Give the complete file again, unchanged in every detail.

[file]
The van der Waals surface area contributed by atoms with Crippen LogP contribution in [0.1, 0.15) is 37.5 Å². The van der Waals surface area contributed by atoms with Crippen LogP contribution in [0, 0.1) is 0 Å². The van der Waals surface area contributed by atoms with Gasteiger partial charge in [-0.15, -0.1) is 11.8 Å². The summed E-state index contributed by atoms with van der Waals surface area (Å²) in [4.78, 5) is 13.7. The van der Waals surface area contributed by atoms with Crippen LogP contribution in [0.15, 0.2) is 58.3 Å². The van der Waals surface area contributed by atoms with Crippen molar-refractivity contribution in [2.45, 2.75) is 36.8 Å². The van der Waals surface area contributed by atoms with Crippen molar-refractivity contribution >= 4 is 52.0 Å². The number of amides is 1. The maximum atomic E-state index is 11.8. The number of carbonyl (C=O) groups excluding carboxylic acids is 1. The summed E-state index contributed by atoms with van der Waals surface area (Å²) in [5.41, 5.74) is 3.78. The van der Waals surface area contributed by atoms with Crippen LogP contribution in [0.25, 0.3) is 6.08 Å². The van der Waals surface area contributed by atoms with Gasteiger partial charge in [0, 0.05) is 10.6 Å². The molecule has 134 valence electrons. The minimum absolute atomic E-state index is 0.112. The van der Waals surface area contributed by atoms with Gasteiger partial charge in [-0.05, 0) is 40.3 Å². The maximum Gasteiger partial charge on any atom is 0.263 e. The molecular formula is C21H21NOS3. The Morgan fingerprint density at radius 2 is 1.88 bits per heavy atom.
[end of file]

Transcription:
The van der Waals surface area contributed by atoms with Crippen LogP contribution in [0.1, 0.15) is 37.5 Å². The van der Waals surface area contributed by atoms with Crippen LogP contribution in [0, 0.1) is 0 Å². The van der Waals surface area contributed by atoms with Gasteiger partial charge in [-0.15, -0.1) is 11.8 Å². The summed E-state index contributed by atoms with van der Waals surface area (Å²) in [4.78, 5) is 13.7. The van der Waals surface area contributed by atoms with Crippen LogP contribution in [0.15, 0.2) is 58.3 Å². The van der Waals surface area contributed by atoms with Crippen molar-refractivity contribution in [2.45, 2.75) is 36.8 Å². The van der Waals surface area contributed by atoms with Crippen molar-refractivity contribution >= 4 is 52.0 Å². The number of amides is 1. The maximum atomic E-state index is 11.8. The number of carbonyl (C=O) groups excluding carboxylic acids is 1. The summed E-state index contributed by atoms with van der Waals surface area (Å²) in [5.41, 5.74) is 3.78. The van der Waals surface area contributed by atoms with Crippen LogP contribution in [0.25, 0.3) is 6.08 Å². The van der Waals surface area contributed by atoms with Gasteiger partial charge in [0, 0.05) is 10.6 Å². The molecule has 134 valence electrons. The minimum absolute atomic E-state index is 0.112. The van der Waals surface area contributed by atoms with Gasteiger partial charge in [-0.05, 0) is 40.3 Å². The maximum Gasteiger partial charge on any atom is 0.263 e. The molecular formula is C21H21NOS3. The Morgan fingerprint density at radius 2 is 1.88 bits per heavy atom.